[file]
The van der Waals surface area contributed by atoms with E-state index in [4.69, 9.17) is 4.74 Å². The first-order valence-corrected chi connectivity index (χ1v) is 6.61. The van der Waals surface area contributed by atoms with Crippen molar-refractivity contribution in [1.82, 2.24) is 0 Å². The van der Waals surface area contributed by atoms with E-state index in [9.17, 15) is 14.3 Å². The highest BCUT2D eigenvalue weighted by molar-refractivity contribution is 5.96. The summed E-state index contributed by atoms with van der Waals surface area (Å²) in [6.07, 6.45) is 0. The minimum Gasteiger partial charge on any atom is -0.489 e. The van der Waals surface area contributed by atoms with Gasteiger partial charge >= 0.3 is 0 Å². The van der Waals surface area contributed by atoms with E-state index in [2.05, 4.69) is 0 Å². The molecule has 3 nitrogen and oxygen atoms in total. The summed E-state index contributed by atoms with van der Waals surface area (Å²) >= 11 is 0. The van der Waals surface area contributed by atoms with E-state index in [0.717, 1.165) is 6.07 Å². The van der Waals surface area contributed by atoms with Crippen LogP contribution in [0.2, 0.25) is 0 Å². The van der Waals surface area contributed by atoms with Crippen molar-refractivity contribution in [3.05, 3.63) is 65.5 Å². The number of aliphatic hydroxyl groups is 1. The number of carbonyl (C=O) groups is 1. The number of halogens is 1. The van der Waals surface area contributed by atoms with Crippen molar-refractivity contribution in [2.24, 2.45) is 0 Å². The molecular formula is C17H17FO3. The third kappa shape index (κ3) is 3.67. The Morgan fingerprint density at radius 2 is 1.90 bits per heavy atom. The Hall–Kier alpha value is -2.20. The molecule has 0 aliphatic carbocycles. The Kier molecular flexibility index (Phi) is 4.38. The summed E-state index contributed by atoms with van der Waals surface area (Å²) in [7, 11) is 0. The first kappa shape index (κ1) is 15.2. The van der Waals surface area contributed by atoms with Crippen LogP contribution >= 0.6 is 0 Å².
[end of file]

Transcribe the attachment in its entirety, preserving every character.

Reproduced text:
The van der Waals surface area contributed by atoms with E-state index in [4.69, 9.17) is 4.74 Å². The first-order valence-corrected chi connectivity index (χ1v) is 6.61. The van der Waals surface area contributed by atoms with Crippen molar-refractivity contribution in [1.82, 2.24) is 0 Å². The van der Waals surface area contributed by atoms with E-state index in [9.17, 15) is 14.3 Å². The highest BCUT2D eigenvalue weighted by molar-refractivity contribution is 5.96. The summed E-state index contributed by atoms with van der Waals surface area (Å²) in [6.07, 6.45) is 0. The minimum Gasteiger partial charge on any atom is -0.489 e. The van der Waals surface area contributed by atoms with Gasteiger partial charge >= 0.3 is 0 Å². The van der Waals surface area contributed by atoms with E-state index in [2.05, 4.69) is 0 Å². The molecule has 3 nitrogen and oxygen atoms in total. The summed E-state index contributed by atoms with van der Waals surface area (Å²) >= 11 is 0. The van der Waals surface area contributed by atoms with E-state index in [0.717, 1.165) is 6.07 Å². The van der Waals surface area contributed by atoms with Crippen LogP contribution in [0.2, 0.25) is 0 Å². The van der Waals surface area contributed by atoms with Crippen molar-refractivity contribution in [3.05, 3.63) is 65.5 Å². The number of aliphatic hydroxyl groups is 1. The number of carbonyl (C=O) groups is 1. The number of halogens is 1. The van der Waals surface area contributed by atoms with Crippen molar-refractivity contribution in [2.24, 2.45) is 0 Å². The molecular formula is C17H17FO3. The third kappa shape index (κ3) is 3.67. The Morgan fingerprint density at radius 2 is 1.90 bits per heavy atom. The Hall–Kier alpha value is -2.20. The molecule has 0 aliphatic carbocycles. The Kier molecular flexibility index (Phi) is 4.38. The summed E-state index contributed by atoms with van der Waals surface area (Å²) in [7, 11) is 0. The first kappa shape index (κ1) is 15.2. The van der Waals surface area contributed by atoms with Crippen LogP contribution >= 0.6 is 0 Å².